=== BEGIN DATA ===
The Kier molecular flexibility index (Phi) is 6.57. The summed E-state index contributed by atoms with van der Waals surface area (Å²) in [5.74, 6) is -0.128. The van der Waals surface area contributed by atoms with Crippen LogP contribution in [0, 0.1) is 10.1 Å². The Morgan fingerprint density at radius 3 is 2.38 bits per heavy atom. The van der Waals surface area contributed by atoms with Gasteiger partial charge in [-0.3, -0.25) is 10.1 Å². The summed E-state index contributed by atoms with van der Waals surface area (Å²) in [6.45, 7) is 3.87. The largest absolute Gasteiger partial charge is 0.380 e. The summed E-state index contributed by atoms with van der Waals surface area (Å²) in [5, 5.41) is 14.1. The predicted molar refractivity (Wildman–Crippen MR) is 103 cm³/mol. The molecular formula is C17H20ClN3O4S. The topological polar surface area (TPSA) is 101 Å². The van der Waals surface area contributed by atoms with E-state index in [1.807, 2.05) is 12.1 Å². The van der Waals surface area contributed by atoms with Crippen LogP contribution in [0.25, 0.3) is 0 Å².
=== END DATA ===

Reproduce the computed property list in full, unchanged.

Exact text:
The Kier molecular flexibility index (Phi) is 6.57. The summed E-state index contributed by atoms with van der Waals surface area (Å²) in [5.74, 6) is -0.128. The van der Waals surface area contributed by atoms with Crippen LogP contribution in [0, 0.1) is 10.1 Å². The Morgan fingerprint density at radius 3 is 2.38 bits per heavy atom. The van der Waals surface area contributed by atoms with Gasteiger partial charge in [-0.3, -0.25) is 10.1 Å². The summed E-state index contributed by atoms with van der Waals surface area (Å²) in [6.45, 7) is 3.87. The largest absolute Gasteiger partial charge is 0.380 e. The summed E-state index contributed by atoms with van der Waals surface area (Å²) in [5, 5.41) is 14.1. The predicted molar refractivity (Wildman–Crippen MR) is 103 cm³/mol. The molecular formula is C17H20ClN3O4S. The topological polar surface area (TPSA) is 101 Å². The van der Waals surface area contributed by atoms with E-state index in [1.807, 2.05) is 12.1 Å². The van der Waals surface area contributed by atoms with Crippen LogP contribution in [0.25, 0.3) is 0 Å².